Baker Mansion gets Makeover

Guests touring Baker Mansion today for the historic building’s 2016 opening might notice some decidedly non-19th-century additions: flatscreen TVs, one nestled in a historic frame like a family portrait.

They’re a small part of a sweeping renovation – set to continue through this year – that has gradually changed the 1840s mansion from a stuffy, whitewashed artifact to an interactive history museum with modern exhibits.

“We’re really trying to reach out to a new demographic – young people, especially,” said Jared Frederick, president of the Blair County Historical Society Board of Trustees.

The Historical Society, which operates the mansion, has invited the public to the renovated building’s ribbon-cutting at noon today. After the opening, guests can take guided mansion tours for $8.

Those who’ve toured the Victorian mansion before will likely notice the changes almost immediately. The ground floor, once a collection of family artifacts with drab whitewashed walls, has been painstakingly repainted to match the more colorful appearance iron-company owner Elias Baker sought in the 1800s.

Thanks largely to Hollidaysburg artist Michael Allison, the first floor’s ornate guest room features detailed ceiling work. Allison is gradually covering the cracked, battered main stairwell into a fresh, period-accurate passageway.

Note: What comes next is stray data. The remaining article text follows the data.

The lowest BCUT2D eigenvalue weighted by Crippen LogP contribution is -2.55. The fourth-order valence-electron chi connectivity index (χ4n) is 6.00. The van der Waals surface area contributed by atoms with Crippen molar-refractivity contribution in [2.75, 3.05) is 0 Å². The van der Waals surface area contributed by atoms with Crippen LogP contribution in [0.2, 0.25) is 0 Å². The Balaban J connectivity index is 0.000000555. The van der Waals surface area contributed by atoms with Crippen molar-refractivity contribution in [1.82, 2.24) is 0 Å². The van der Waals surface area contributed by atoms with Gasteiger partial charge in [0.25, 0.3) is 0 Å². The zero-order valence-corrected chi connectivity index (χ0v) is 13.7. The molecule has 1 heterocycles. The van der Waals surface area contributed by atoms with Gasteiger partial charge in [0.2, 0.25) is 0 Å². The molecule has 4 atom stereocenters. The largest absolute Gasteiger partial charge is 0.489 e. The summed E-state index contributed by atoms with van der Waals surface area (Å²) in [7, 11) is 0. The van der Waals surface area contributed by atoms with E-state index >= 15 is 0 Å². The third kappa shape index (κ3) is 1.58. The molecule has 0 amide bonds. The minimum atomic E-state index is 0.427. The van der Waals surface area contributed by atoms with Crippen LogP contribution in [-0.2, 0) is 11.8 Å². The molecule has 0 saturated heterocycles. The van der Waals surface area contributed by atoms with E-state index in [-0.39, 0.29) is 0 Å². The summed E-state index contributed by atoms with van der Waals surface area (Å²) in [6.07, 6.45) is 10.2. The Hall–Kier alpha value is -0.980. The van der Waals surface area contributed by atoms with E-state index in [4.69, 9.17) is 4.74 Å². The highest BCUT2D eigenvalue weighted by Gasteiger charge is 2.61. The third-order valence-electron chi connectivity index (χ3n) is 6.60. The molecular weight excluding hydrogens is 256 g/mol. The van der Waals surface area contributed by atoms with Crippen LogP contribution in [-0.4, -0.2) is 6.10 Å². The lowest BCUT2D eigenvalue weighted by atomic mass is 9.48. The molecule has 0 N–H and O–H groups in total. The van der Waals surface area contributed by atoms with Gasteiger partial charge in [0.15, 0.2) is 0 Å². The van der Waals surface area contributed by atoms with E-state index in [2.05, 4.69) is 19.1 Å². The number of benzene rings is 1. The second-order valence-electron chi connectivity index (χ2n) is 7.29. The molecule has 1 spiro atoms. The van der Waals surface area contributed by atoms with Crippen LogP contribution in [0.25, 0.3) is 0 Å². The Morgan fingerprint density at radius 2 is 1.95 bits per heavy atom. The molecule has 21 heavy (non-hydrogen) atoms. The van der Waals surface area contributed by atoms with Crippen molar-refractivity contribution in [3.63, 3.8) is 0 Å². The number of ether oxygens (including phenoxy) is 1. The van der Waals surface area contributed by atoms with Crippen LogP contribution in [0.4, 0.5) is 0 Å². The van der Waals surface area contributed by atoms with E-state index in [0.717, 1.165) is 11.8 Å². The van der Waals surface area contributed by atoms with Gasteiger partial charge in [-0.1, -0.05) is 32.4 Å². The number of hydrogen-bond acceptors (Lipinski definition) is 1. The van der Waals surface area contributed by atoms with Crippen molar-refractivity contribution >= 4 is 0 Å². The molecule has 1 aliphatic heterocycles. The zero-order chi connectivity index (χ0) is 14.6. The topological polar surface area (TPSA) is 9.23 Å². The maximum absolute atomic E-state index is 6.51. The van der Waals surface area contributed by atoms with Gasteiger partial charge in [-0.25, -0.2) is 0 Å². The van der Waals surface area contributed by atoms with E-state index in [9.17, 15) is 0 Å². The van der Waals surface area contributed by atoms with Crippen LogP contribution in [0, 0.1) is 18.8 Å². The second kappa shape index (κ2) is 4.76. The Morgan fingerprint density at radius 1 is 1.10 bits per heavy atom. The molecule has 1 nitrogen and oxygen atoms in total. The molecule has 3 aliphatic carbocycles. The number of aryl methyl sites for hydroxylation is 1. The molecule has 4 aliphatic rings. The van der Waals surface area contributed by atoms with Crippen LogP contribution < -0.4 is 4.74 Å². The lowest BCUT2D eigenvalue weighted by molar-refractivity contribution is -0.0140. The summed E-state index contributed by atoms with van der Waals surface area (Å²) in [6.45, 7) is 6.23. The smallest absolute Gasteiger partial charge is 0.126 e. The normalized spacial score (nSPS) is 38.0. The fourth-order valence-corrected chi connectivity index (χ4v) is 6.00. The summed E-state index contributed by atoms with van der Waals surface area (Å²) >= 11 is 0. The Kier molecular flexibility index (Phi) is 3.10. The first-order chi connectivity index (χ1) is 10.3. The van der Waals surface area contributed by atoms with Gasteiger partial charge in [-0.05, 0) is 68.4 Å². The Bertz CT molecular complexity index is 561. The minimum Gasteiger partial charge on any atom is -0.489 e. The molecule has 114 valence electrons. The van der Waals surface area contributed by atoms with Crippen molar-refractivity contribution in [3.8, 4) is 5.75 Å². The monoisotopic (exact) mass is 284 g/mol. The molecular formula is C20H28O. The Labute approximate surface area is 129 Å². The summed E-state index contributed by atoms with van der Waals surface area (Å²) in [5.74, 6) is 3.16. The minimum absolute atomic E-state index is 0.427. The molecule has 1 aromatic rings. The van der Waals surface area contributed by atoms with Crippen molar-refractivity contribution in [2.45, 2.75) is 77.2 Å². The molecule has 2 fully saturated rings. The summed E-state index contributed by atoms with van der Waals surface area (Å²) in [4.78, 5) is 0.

“It’s very much (being) brought back to its former glory,” Frederick said.

The most obvious changes, however, might be upstairs and in the basement, where volunteer workers and historical society members are turning each room into an interactive exhibit on a piece of Blair County history. The process, only partially complete but hopefully finished by Christmas, will turn generic collections of old objects into stories, as Frederick described it.

“It had no story, no context. It was just a bunch of old stuff on display,” he said in a room full of old guns and military antiques. “They were nothing more than just old stuff, in the eyes of a common visitor.”

Now, one room – housing an exhibit on World War I – has been turned into a trench, with a high wooden wall and a periscope soldiers would have used to observe the enemy across no-man’s-land. On display are a Blair County doughboy’s uniform, a barber’s chair a soldier somehow lugged from Europe and a collar Kaiser Wilhelm once used for his dachshunds.

In a room covering Blair County’s brewing history and the prohibition era, guests can cock a replica Tommy gun and investigate a barrel of apples concealing an illicit liquor shipment.

More such rooms are set for development, including one covering local industry and another that will tell soldiers’, policemen’s and firefighters’ stories through Blair County’s history. An Iraq War veteran has already donated a uniform to carry the exhibit to the modern day, Frederick said.

“Things have definitely changed here in the past year,” Maurice Adam Lawruk said as he worked on the mansion’s old carriage house. Lawruk spearheaded the physical work, including renovations that turned the carriage house from a utility shed into a modern visitors center and gift shop.

His grandparents, Maurice A. and Mary Lou Lawruk, contributed funds for the renovation, Frederick said.

Work is set to continue through the year, and the historical society might soon seek donations to restore the mansion’s exterior as well, he said.

“I’m excited,” historical society Executive Director and CEO Joe DeFrancesco said, “seeing where we took this place from, where it’s at, to where it’s going to be in the next couple of years.”

Mirror Staff Writer Ryan Brown is at 946-7457.